Shira Zerbib, Iowa State University Hegeman 204A12:00 pm – 1:00 pm EDT/GMT-4 The KKM theorem, due to Knaster, Kuratowski and Mazurkiewicz in 1929, is a topological lemma reminiscent of Sperner's lemma and Brouwer's fixed point theorem. It has numerous applications in combinatorics, discrete geometry, economics, game theory and other areas. Generalizations of this lemma, in several different directions, were proved over the years (e.g., by Shapley, Gale, Komiya, Soberon) and have been widely applied as well. We will discuss a recent common generalization of all these theorems. We will also show two very different applications of KKM-type theorems: one is a proof of a conjecture of Eckhoff from 1993 on the line piercing numbers in certain families of convex sets in the plane, and the other is a theorem on fair division of multiple cakes among players with subjective preferences.
Wednesday, April 13, 2022
Marcus Michelen, University of Illinois-Chicago Hegeman 204A12:00 pm – 1:00 pm EDT/GMT-4 Consider a polynomial of degree n whose coefficients are -1 or 1 independently and randomly chosen. What do its roots typically look like? It turns out that random polynomials are an example of a very common phenomenon: large random structures typically exhibit a lot of predictable behavior. I'll discuss some common examples of this phenomenon, discuss the case of random polynomials, and also explain some applications of these random objects to other fields of math and computer science. No experience in probability will be expected or required; the goal is to give a gentle introduction to some deep facts.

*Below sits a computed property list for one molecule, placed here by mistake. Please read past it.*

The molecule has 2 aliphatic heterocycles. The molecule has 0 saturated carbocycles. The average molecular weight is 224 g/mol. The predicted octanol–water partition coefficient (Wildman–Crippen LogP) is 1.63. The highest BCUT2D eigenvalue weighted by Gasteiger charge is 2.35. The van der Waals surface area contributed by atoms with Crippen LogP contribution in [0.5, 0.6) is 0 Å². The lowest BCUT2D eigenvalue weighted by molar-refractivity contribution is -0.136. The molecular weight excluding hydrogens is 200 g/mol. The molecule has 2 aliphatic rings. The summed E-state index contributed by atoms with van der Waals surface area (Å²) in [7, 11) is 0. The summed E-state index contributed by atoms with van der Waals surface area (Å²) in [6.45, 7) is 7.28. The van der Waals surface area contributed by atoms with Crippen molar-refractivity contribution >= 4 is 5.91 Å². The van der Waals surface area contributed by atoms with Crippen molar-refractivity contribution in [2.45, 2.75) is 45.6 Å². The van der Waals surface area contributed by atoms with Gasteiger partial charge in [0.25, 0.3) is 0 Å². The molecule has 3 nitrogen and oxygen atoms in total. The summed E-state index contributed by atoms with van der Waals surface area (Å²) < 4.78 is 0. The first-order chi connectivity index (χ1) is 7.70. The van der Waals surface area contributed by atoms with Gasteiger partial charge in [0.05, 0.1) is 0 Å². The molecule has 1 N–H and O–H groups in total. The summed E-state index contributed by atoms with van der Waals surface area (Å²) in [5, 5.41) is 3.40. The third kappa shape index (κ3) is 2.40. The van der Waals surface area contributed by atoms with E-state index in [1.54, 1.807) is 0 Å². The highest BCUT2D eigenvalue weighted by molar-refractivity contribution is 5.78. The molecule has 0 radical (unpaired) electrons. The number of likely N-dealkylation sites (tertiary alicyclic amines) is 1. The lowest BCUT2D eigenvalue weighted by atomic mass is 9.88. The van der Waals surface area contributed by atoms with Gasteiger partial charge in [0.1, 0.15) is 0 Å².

Wednesday, March 16, 2022
Natalie Frank, Vassar College Hegeman 204A12:00 pm – 1:00 pm EDT/GMT-4 "Aperiodic order" is the study of highly ordered structures that fall just short of being periodic. Geometric questions in mathematics and decidability questions in logic provided early theoretical models of such structures. The Nobel Prize-winning discovery of physical quasicrystals in the 1980s led to the wider interest in aperiodically ordered structures. This talk will describe the mathematics of symmetry, the central role symmetry played in the discovery of quasicrystals, and the mathematical models that are used to describe quasicrystals today.
Wednesday, February 23, 2022
Caitlin Leverson, Math Program Hegeman 204A12:00 pm – 1:00 pm EST/GMT-5 Knots, which you can think of as a string knotted up with the ends glued together, are simple to define but are challenging to tell the difference between. We will discuss a few interesting invariants, algorithms to associate a number to a knot, which we can use to help differentiate between knots. We will also talk about a related notion of knots, called Legendrian knots, where we add a geometric condition. No previous knowledge of knots will be assumed.
Friday, February 11, 2022
Andrew Harder, Lehigh University Hegeman 10712:00 pm – 1:00 pm EST/GMT-5 An elliptic Lefschetz fibration is a smooth 4-manifold M (possibly with boundary) which admits a map to a surface S (possibly with boundary), and so that all but a finite number of fibers are diffeomorphic to a 2-torus, and the rest are homeomorphic to a “pinched” 2-torus. The classification of elliptic Lefschetz fibrations can be reduced to a (hard) problem in linear algebra whose solution is known in several cases — for instance, a theorem of Moishezon and Livné says that if S is just the 2-sphere then it is known that any elliptic Lefschetz fibration has 12n fibres which are pinched 2-tori for some integer n, and that the topology of M is completely determined by n.
Surprisingly, the situation where S is a 2-dimensional disc, despite being well studied, is not completely understood. In this talk, I will discuss an answer to this problem under certain conditions on the boundary of M and on the number of fibres which are singular. We reduce this problem to a question about linear algebraic objects called pseudo-lattices and apply a theorem of Kuznetsov to give a concrete description of a class of elliptic Lefschetz fibrations. Finally I will discuss my motivation for considering this problem and how this classification theorem reflects the numerical classification of weak del Pezzo surfaces in algebraic geometry. This is based on joint work with Alan Thompson.